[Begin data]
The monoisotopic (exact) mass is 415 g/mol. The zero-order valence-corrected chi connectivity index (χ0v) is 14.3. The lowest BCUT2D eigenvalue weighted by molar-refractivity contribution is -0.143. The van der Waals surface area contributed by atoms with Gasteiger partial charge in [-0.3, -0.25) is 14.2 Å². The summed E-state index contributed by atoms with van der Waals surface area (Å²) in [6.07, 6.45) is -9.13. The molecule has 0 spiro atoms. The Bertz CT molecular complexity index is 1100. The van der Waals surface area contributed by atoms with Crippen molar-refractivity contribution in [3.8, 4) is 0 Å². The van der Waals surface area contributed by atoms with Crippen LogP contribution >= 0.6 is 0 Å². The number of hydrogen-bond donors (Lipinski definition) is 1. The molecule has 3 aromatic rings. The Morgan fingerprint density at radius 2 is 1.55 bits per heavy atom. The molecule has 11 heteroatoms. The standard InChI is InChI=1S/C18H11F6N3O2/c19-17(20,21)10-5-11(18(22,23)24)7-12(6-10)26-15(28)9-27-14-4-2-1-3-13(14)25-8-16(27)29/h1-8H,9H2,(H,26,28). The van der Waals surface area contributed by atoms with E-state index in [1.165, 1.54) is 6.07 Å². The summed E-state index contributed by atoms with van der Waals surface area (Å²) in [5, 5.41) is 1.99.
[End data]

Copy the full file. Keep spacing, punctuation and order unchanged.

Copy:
The monoisotopic (exact) mass is 415 g/mol. The zero-order valence-corrected chi connectivity index (χ0v) is 14.3. The lowest BCUT2D eigenvalue weighted by molar-refractivity contribution is -0.143. The van der Waals surface area contributed by atoms with Gasteiger partial charge in [-0.3, -0.25) is 14.2 Å². The summed E-state index contributed by atoms with van der Waals surface area (Å²) in [6.07, 6.45) is -9.13. The molecule has 0 spiro atoms. The Bertz CT molecular complexity index is 1100. The van der Waals surface area contributed by atoms with Crippen molar-refractivity contribution in [3.8, 4) is 0 Å². The van der Waals surface area contributed by atoms with Crippen LogP contribution >= 0.6 is 0 Å². The number of hydrogen-bond donors (Lipinski definition) is 1. The molecule has 3 aromatic rings. The Morgan fingerprint density at radius 2 is 1.55 bits per heavy atom. The molecule has 11 heteroatoms. The standard InChI is InChI=1S/C18H11F6N3O2/c19-17(20,21)10-5-11(18(22,23)24)7-12(6-10)26-15(28)9-27-14-4-2-1-3-13(14)25-8-16(27)29/h1-8H,9H2,(H,26,28). The van der Waals surface area contributed by atoms with E-state index in [1.165, 1.54) is 6.07 Å². The summed E-state index contributed by atoms with van der Waals surface area (Å²) in [5, 5.41) is 1.99.